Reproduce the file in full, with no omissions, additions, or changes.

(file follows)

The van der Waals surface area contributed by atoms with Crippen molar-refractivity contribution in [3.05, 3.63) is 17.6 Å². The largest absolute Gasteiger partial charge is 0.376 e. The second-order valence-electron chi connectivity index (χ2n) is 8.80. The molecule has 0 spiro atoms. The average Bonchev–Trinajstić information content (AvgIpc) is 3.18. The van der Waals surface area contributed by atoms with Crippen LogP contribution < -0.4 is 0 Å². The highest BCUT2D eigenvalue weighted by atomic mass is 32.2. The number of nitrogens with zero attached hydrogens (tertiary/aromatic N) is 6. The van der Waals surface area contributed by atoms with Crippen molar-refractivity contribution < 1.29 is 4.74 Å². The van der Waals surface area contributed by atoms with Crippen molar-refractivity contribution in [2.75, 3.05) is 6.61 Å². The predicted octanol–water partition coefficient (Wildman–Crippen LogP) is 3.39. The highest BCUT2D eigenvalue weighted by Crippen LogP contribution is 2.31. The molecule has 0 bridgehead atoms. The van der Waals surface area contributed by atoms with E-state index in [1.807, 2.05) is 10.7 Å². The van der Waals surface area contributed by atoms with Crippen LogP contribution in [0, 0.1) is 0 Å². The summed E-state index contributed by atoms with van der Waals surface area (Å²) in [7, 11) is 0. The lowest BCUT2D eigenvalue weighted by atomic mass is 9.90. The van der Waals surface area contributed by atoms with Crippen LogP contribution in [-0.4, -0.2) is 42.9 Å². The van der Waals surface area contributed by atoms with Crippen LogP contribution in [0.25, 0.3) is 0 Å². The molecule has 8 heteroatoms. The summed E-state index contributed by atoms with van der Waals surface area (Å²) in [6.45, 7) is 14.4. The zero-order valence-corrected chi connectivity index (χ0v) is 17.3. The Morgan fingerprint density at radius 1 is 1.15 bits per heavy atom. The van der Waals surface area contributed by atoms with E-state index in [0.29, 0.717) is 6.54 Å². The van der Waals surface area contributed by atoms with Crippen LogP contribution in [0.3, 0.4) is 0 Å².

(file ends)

The van der Waals surface area contributed by atoms with Crippen molar-refractivity contribution in [3.05, 3.63) is 17.6 Å². The largest absolute Gasteiger partial charge is 0.376 e. The second-order valence-electron chi connectivity index (χ2n) is 8.80. The molecule has 0 spiro atoms. The average Bonchev–Trinajstić information content (AvgIpc) is 3.18. The van der Waals surface area contributed by atoms with Crippen LogP contribution < -0.4 is 0 Å². The highest BCUT2D eigenvalue weighted by atomic mass is 32.2. The number of nitrogens with zero attached hydrogens (tertiary/aromatic N) is 6. The van der Waals surface area contributed by atoms with Crippen molar-refractivity contribution < 1.29 is 4.74 Å². The van der Waals surface area contributed by atoms with Crippen molar-refractivity contribution in [2.75, 3.05) is 6.61 Å². The predicted octanol–water partition coefficient (Wildman–Crippen LogP) is 3.39. The highest BCUT2D eigenvalue weighted by Crippen LogP contribution is 2.31. The molecule has 0 bridgehead atoms. The van der Waals surface area contributed by atoms with E-state index in [1.807, 2.05) is 10.7 Å². The van der Waals surface area contributed by atoms with Crippen LogP contribution in [0, 0.1) is 0 Å². The summed E-state index contributed by atoms with van der Waals surface area (Å²) in [7, 11) is 0. The lowest BCUT2D eigenvalue weighted by atomic mass is 9.90. The van der Waals surface area contributed by atoms with Crippen LogP contribution in [-0.4, -0.2) is 42.9 Å². The van der Waals surface area contributed by atoms with Crippen LogP contribution in [0.25, 0.3) is 0 Å². The molecule has 8 heteroatoms. The summed E-state index contributed by atoms with van der Waals surface area (Å²) in [6.45, 7) is 14.4. The zero-order valence-corrected chi connectivity index (χ0v) is 17.3. The Morgan fingerprint density at radius 1 is 1.15 bits per heavy atom. The van der Waals surface area contributed by atoms with E-state index in [0.29, 0.717) is 6.54 Å². The van der Waals surface area contributed by atoms with Crippen LogP contribution in [0.3, 0.4) is 0 Å².